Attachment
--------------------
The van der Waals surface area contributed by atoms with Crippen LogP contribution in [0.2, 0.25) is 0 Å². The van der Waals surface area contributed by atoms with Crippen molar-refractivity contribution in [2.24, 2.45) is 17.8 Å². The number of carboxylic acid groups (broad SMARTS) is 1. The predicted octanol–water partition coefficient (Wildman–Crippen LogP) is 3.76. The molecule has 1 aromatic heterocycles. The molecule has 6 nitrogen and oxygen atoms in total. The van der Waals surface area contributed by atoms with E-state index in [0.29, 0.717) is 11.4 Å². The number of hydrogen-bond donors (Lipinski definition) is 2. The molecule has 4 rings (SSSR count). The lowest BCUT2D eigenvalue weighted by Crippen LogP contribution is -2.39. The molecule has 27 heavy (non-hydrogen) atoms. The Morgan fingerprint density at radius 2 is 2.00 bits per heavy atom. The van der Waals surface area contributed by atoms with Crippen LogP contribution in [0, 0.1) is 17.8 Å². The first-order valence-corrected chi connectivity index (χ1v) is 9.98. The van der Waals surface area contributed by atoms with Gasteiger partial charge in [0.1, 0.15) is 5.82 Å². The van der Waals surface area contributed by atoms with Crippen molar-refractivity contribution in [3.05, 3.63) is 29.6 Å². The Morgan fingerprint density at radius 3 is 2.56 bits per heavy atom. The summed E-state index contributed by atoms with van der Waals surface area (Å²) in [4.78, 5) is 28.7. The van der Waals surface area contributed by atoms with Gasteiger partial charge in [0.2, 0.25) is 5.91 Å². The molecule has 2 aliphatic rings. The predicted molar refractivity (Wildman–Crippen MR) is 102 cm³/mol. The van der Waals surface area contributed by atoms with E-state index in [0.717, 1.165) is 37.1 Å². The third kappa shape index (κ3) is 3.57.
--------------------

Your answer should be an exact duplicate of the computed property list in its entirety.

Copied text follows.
The van der Waals surface area contributed by atoms with Crippen LogP contribution in [0.2, 0.25) is 0 Å². The van der Waals surface area contributed by atoms with Crippen molar-refractivity contribution in [2.24, 2.45) is 17.8 Å². The number of carboxylic acid groups (broad SMARTS) is 1. The predicted octanol–water partition coefficient (Wildman–Crippen LogP) is 3.76. The molecule has 1 aromatic heterocycles. The molecule has 6 nitrogen and oxygen atoms in total. The van der Waals surface area contributed by atoms with E-state index in [0.29, 0.717) is 11.4 Å². The number of hydrogen-bond donors (Lipinski definition) is 2. The molecule has 4 rings (SSSR count). The lowest BCUT2D eigenvalue weighted by Crippen LogP contribution is -2.39. The molecule has 27 heavy (non-hydrogen) atoms. The Morgan fingerprint density at radius 2 is 2.00 bits per heavy atom. The van der Waals surface area contributed by atoms with Crippen LogP contribution in [0, 0.1) is 17.8 Å². The first-order valence-corrected chi connectivity index (χ1v) is 9.98. The van der Waals surface area contributed by atoms with Gasteiger partial charge in [0.1, 0.15) is 5.82 Å². The van der Waals surface area contributed by atoms with Crippen molar-refractivity contribution in [3.05, 3.63) is 29.6 Å². The Morgan fingerprint density at radius 3 is 2.56 bits per heavy atom. The summed E-state index contributed by atoms with van der Waals surface area (Å²) in [4.78, 5) is 28.7. The van der Waals surface area contributed by atoms with Gasteiger partial charge in [0.2, 0.25) is 5.91 Å². The molecule has 2 aliphatic rings. The predicted molar refractivity (Wildman–Crippen MR) is 102 cm³/mol. The van der Waals surface area contributed by atoms with E-state index in [0.717, 1.165) is 37.1 Å². The third kappa shape index (κ3) is 3.57.